Exposing the impact of racism — not just race — on health outcomes
Despite the growing body of evidence showing that social forces like income, housing, and educational attainment have a greater bearing on health outcomes than behavior or genetics, healthcare leaders remain reluctant to identify racism as a root cause of racial health inequities. In an April 18 article in the New England Journal of Medicine, Rush Medical College student Kristen Pallok with Dr. David Ansell and Dr. Fernando De Maio — from Chicago’s Center for Community Health Equity — use the experience of a 60-year-old African-American woman’s breast cancer fight to illustrate how institutionally and culturally embedded racial hierarchies prevent people of color from meeting their basic needs.
“Racism is often assumed to be interpersonal discrimination. But here we see how societal levels of disinvestment and increased poverty manifest themselves at the institutional level into resource allocation that meant African American women living in neighborhoods of concentrated disadvantage did not have the same opportunities to be healthy as white women,” noted lead author Pallok.
The article details the experience of 60-year-old, uninsured African-American woman who visited the emergency department of a Chicago hospital concerned with a breast lump. Since her prior mammograms had been normal, the emergency medicine physician suspected an infection and discharged her with antibiotics without follow-up care or diagnostic testing. When the lump persisted and further imaging indicated breast cancer, a general surgeon removed the lump and recommended a mastectomy without telling the woman the cancer stage nor referring her to an oncologist.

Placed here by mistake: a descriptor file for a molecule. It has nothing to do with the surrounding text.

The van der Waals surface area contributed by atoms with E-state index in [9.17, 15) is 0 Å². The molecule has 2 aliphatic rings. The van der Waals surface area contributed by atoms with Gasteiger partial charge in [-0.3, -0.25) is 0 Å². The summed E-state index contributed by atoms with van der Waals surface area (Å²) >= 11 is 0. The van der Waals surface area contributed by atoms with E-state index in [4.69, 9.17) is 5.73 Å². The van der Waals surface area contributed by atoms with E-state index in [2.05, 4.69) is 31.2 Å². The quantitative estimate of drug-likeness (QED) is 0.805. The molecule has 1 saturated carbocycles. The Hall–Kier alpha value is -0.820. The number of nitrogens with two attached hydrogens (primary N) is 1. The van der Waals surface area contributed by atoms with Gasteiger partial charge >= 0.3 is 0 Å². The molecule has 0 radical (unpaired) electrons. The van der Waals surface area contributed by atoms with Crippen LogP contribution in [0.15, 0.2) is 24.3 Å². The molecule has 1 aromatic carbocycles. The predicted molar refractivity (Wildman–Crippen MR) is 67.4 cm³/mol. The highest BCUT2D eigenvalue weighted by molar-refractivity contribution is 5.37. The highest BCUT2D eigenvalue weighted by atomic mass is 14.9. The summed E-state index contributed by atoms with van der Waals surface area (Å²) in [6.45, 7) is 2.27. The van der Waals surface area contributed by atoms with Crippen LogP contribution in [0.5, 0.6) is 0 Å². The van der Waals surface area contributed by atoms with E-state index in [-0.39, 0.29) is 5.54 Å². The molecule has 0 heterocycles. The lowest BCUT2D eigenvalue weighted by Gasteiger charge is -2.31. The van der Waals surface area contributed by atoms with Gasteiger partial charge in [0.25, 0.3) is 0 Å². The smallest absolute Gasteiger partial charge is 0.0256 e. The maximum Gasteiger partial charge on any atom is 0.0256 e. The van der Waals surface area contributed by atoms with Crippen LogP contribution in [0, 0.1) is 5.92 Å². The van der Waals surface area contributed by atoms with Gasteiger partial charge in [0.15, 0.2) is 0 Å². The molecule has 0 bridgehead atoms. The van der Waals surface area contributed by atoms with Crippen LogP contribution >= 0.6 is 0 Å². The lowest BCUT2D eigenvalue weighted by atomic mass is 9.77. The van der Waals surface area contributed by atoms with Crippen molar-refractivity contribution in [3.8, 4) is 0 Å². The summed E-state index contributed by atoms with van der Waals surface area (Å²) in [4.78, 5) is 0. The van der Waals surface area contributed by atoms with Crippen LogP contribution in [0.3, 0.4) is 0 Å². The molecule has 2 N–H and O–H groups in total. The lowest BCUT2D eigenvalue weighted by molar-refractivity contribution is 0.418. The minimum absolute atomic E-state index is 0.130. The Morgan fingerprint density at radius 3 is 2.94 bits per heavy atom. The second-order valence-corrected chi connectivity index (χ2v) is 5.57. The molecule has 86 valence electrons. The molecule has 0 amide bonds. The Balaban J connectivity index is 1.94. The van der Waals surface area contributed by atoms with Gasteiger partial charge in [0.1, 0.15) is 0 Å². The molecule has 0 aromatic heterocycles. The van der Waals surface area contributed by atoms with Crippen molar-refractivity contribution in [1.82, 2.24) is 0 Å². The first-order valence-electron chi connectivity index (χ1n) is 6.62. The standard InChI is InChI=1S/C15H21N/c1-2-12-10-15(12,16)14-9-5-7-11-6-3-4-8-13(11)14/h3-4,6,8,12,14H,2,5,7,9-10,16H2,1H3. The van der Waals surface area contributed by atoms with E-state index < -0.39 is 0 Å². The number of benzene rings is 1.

But an on-site navigator from the nonprofit Metropolitan Chicago Breast Cancer Task Force was able to intervene. She reviewed the abnormal mammograms, referred her to a breast surgical oncologist at an academic medical center who then diagnosed the patients with stage III infiltrating ductal carcinoma that was able to be successfully treated without a mastectomy. “This came just in time to stop me from having my breast cut off,” the woman noted.